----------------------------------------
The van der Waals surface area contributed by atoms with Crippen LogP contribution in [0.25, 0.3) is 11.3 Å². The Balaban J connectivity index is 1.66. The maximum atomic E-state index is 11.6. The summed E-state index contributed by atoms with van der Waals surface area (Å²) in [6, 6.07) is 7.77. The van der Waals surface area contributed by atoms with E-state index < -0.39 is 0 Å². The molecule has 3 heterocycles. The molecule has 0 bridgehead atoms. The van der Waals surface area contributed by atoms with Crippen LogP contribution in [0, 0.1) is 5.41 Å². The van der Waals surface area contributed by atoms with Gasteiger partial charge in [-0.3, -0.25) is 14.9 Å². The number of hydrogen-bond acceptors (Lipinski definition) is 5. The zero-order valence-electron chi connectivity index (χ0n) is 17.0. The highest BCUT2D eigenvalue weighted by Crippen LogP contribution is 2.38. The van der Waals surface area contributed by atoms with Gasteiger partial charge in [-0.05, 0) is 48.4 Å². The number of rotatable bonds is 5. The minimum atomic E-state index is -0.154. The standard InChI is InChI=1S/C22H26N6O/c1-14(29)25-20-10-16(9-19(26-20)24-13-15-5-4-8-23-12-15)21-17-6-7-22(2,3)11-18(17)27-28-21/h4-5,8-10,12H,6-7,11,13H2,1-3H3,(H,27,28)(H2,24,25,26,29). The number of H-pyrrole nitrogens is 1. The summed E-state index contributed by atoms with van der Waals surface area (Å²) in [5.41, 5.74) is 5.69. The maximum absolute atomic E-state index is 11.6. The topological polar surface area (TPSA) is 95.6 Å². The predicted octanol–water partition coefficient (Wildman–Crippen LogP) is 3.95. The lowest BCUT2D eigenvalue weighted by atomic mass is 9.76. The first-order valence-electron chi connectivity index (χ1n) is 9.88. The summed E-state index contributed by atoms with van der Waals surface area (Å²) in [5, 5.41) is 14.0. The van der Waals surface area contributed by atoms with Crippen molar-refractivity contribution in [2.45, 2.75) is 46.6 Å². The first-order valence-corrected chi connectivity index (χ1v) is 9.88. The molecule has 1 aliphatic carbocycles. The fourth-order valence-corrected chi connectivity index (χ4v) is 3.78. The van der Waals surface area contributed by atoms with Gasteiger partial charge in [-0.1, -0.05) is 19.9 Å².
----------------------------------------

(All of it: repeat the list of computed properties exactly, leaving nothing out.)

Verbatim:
The van der Waals surface area contributed by atoms with Crippen LogP contribution in [0.25, 0.3) is 11.3 Å². The Balaban J connectivity index is 1.66. The maximum atomic E-state index is 11.6. The summed E-state index contributed by atoms with van der Waals surface area (Å²) in [6, 6.07) is 7.77. The van der Waals surface area contributed by atoms with E-state index < -0.39 is 0 Å². The molecule has 3 heterocycles. The molecule has 0 bridgehead atoms. The van der Waals surface area contributed by atoms with Crippen LogP contribution in [0, 0.1) is 5.41 Å². The van der Waals surface area contributed by atoms with Gasteiger partial charge in [-0.3, -0.25) is 14.9 Å². The number of hydrogen-bond acceptors (Lipinski definition) is 5. The zero-order valence-electron chi connectivity index (χ0n) is 17.0. The highest BCUT2D eigenvalue weighted by Crippen LogP contribution is 2.38. The van der Waals surface area contributed by atoms with Gasteiger partial charge in [-0.05, 0) is 48.4 Å². The number of rotatable bonds is 5. The minimum atomic E-state index is -0.154. The standard InChI is InChI=1S/C22H26N6O/c1-14(29)25-20-10-16(9-19(26-20)24-13-15-5-4-8-23-12-15)21-17-6-7-22(2,3)11-18(17)27-28-21/h4-5,8-10,12H,6-7,11,13H2,1-3H3,(H,27,28)(H2,24,25,26,29). The number of H-pyrrole nitrogens is 1. The summed E-state index contributed by atoms with van der Waals surface area (Å²) in [5.41, 5.74) is 5.69. The maximum absolute atomic E-state index is 11.6. The topological polar surface area (TPSA) is 95.6 Å². The predicted octanol–water partition coefficient (Wildman–Crippen LogP) is 3.95. The lowest BCUT2D eigenvalue weighted by atomic mass is 9.76. The first-order valence-electron chi connectivity index (χ1n) is 9.88. The summed E-state index contributed by atoms with van der Waals surface area (Å²) in [5, 5.41) is 14.0. The van der Waals surface area contributed by atoms with Crippen molar-refractivity contribution in [2.45, 2.75) is 46.6 Å². The first-order valence-corrected chi connectivity index (χ1v) is 9.88. The molecule has 1 aliphatic carbocycles. The fourth-order valence-corrected chi connectivity index (χ4v) is 3.78. The van der Waals surface area contributed by atoms with Gasteiger partial charge in [-0.1, -0.05) is 19.9 Å².